We are using cookies to implement functions like login, shopping cart or language selection for this website. Furthermore we use Google Analytics to create anonymized statistical reports of the usage which creates Cookies too. You will find more information in our privacy policy.
OK, I agree I do not want Google Analytics-Cookies
The International Journal of Oral & Maxillofacial Implants
Login:
username:

password:

Plattform:

Forgotten password?

Registration

Int J Oral Maxillofac Implants 29 (2014), No. 2     21. Mar. 2014
Int J Oral Maxillofac Implants 29 (2014), No. 2  (21.03.2014)

Page 441-447, doi:10.11607/jomi.3254, PubMed:24683572


Radiographic Evaluation of Crestal Bone Levels of Delayed Implants at Medium-Term Follow-up
Bruschi, Giovanni B. / Crespi, Roberto / Capparè, Paolo / Grande, Nicola / Bruschi, Ernesto / Gherlone, Enrico
Purpose: The aim of this study was to evaluate the radiographic bone level changes after delayed implant placement at medium-term follow-up, with three elements kept constant: keratinized gingiva thickness, implant axes perpendicular to the opposing occlusal surface, and implants with a collar of 2 mm.
Materials and Methods: Patients treated in a private practice setting were retrospectively enrolled in the study. They underwent delayed placement (4 to 8 weeks after extraction) of dental implants in edentulous premolar or molar regions. Implants followed a delayed loading protocol. Crestal bone levels were measured at baseline; at provisional prosthesis placement; at 1, 3, and 5 years; and at medium-term follow-up of healing from implant placement.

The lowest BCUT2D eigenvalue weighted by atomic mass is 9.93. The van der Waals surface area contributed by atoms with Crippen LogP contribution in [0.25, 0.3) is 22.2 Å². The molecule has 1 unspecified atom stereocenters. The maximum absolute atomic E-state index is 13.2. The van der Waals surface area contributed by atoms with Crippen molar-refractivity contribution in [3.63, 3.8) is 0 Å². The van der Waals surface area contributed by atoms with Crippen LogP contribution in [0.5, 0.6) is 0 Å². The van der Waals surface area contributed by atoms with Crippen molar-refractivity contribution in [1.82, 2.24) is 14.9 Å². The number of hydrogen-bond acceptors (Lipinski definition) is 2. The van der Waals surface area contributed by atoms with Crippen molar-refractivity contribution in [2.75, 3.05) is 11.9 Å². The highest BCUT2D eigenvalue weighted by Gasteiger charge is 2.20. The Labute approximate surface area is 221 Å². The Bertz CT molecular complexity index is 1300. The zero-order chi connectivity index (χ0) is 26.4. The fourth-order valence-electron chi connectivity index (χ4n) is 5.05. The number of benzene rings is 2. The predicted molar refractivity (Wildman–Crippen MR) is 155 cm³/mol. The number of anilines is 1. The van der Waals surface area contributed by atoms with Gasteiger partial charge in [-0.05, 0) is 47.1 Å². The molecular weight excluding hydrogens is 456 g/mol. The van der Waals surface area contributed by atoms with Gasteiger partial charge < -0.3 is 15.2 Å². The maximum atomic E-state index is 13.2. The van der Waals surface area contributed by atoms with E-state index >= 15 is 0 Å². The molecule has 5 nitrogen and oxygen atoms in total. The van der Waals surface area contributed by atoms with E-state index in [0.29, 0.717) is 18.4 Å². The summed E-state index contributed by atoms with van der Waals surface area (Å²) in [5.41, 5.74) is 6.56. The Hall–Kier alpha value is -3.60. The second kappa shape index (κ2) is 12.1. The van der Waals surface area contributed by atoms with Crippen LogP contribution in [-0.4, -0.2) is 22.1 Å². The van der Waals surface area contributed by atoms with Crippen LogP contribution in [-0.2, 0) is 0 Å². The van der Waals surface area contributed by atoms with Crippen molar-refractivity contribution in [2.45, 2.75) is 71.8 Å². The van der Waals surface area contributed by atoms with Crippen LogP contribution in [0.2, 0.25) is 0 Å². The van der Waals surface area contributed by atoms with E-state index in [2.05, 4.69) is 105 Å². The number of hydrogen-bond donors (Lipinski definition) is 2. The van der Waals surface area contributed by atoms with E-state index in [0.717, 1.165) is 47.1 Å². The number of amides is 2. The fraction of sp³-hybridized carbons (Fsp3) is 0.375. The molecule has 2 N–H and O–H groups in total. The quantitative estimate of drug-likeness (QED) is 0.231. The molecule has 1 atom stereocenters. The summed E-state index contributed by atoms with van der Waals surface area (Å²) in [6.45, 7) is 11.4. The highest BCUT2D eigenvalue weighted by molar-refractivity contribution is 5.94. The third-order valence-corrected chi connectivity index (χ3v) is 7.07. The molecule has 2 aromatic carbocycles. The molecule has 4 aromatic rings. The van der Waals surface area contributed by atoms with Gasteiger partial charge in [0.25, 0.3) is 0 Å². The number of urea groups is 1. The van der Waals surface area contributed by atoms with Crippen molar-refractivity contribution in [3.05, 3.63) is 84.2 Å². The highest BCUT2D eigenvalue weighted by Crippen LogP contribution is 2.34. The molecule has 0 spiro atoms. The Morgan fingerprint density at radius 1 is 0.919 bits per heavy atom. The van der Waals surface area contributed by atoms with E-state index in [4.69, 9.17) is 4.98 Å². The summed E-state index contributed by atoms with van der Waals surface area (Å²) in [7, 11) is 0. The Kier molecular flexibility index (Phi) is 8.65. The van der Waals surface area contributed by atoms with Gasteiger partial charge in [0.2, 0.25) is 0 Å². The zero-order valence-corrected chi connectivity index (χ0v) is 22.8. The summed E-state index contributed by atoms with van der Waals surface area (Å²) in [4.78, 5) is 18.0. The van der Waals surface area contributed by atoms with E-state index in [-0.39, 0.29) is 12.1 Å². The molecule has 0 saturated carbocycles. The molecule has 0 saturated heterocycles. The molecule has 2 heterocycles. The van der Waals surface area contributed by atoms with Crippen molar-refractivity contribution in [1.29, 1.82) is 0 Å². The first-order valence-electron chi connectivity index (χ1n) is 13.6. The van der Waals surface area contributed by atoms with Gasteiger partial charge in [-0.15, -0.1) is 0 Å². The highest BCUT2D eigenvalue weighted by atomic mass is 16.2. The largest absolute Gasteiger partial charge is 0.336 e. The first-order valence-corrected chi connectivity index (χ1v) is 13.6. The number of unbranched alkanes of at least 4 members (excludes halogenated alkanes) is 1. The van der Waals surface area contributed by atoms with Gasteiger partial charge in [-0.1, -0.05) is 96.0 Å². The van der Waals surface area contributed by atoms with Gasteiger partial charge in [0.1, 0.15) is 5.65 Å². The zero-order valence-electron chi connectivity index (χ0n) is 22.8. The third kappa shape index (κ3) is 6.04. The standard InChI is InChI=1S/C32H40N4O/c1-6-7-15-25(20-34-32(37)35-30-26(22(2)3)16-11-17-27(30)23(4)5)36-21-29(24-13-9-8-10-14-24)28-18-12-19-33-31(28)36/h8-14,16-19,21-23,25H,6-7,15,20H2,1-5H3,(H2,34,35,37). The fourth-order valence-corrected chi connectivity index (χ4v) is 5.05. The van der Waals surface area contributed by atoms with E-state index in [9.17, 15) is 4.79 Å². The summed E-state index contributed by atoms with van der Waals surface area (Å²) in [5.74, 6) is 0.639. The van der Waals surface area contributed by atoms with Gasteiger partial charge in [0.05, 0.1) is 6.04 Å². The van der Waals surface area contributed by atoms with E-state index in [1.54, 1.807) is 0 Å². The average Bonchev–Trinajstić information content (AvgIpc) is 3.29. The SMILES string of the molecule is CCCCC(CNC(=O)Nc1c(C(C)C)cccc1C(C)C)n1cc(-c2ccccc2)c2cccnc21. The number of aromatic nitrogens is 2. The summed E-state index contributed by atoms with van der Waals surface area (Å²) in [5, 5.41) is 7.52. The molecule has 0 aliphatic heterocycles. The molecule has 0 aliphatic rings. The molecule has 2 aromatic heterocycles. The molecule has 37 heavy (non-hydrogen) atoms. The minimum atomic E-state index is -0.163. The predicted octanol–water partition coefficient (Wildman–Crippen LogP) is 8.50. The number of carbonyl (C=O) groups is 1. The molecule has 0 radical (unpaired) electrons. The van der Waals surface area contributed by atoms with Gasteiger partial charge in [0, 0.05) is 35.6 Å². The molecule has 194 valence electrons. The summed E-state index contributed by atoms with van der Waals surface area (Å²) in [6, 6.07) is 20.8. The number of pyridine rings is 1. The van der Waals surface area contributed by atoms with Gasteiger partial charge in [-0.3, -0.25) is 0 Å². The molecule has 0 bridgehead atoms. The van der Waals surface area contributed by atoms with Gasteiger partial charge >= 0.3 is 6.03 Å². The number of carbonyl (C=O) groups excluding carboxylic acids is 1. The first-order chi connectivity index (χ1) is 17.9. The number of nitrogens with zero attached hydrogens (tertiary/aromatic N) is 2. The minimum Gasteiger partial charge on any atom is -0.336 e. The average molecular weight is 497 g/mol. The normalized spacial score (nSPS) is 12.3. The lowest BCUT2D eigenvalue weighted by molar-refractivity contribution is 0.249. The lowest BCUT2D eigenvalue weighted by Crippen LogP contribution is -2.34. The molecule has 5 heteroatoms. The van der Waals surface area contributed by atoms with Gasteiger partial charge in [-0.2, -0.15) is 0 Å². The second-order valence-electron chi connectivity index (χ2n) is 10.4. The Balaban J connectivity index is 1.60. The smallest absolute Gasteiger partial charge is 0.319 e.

Results: One hundred twenty patients received 135 implants (one or two implants per patient); 3 implants were lost. After a mean follow-up period of 9.71 ± 4.88 years, a survival rate of 97.76% was reported. At 1 year after implant placement, mean bone loss of -1.5 ± 0.62 mm was found. At almost 3 years post-implant placement, a mean bone gain of +1.20 ± 0.49 mm was seen, which was statistically significantly different compared with 1 year. After this point, the bone levels remained stable; similar values were reported over time, with no significant differences.
Conclusions: The mean vertical bone gain of +1.20 ± 0.49 mm seen at almost 3 years after implant placement in this study may be supported by both clinical parameters as presence of sufficiently thick keratinized gingiva (3 mm), implants with a 2-mm collar, and the axis of implant insertion perpendicular to the opposing occlusal surface.

Keywords: crestal bone, delayed loading, dental implants, osseointegration